An overview of current research about milk protein and health
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According to a 2011 Nestle Nutrition Institute review of research, consumption of dairy products and their milk proteins increase satiety and reduce food intake and blood glucose response when consumed alone or with carbohydrate. Dairy proteins are more satiating than either carbohydrate or fat. Milk proteins contribute to the maintenance of a healthy body weight and the control of factors associated with metabolic syndrome.
A study published in The Journal of Nutrition (2003) found that leucine, a branched-chain amino acid in whey protein, helps regulate blood glucose through the insulin-signaling pathway. (Also see Nestle research review noted above.)
Weight management and body composition
According to a study published in the "American Journal of Clinical Nutrition" (2006), higher protein diets are associated with increased thermogenesis (the energy required to digest, absorb and dispose of the nutrients from food) and may help increase muscle/lean body mass which may slightly yet significantly increase calorie expenditure. Recent research published online in The Journal of Nutrition (2011) suggests that whey protein may help improve body weight and composition when compared with consuming an equal amount of calories from carbohydrates. (Also see Nestle research review noted above.)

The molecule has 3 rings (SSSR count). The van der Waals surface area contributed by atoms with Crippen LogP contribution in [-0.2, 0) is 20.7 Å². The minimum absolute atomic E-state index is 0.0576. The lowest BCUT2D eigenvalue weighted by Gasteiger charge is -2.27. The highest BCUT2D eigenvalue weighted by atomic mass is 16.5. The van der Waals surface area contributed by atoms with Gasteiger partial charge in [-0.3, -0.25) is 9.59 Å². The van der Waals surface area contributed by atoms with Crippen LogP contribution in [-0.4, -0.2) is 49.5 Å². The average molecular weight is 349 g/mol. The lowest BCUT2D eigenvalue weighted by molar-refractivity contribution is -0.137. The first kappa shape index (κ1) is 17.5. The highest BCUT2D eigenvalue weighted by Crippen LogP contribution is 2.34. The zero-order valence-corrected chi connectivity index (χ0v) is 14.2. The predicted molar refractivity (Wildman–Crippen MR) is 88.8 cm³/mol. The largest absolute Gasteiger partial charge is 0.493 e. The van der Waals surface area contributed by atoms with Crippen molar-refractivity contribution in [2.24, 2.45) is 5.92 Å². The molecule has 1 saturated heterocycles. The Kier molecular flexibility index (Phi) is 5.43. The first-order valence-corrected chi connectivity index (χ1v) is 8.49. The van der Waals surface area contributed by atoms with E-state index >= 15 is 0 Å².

Consumption of about 30 grams of high-quality protein increases the rate of muscle protein synthesis by about 50% ("Journal of the American Dietetic Association," 2009). Animal proteins, especially those from dairy, seem to support better muscle protein synthesis than plant proteins. According to a research review published in "Nutrition & Metabolism" (2011), leucine may play a central role in activating muscle protein synthesis. Also, resistance exercise combined with amino acid ingestion elicits the greatest muscle-building response in the elderly.
According to a 2011 research review published in "Nutrition Reviews," protein may improve calcium absorption, increase insulin-like growth factor 1 or improve lean body mass, which, in turn, may improve bone strength. Therefore, protein may offer a modest benefit to bone in the presence of adequate calcium.
Compiled by health and wellness editor Karen Giles-Smith.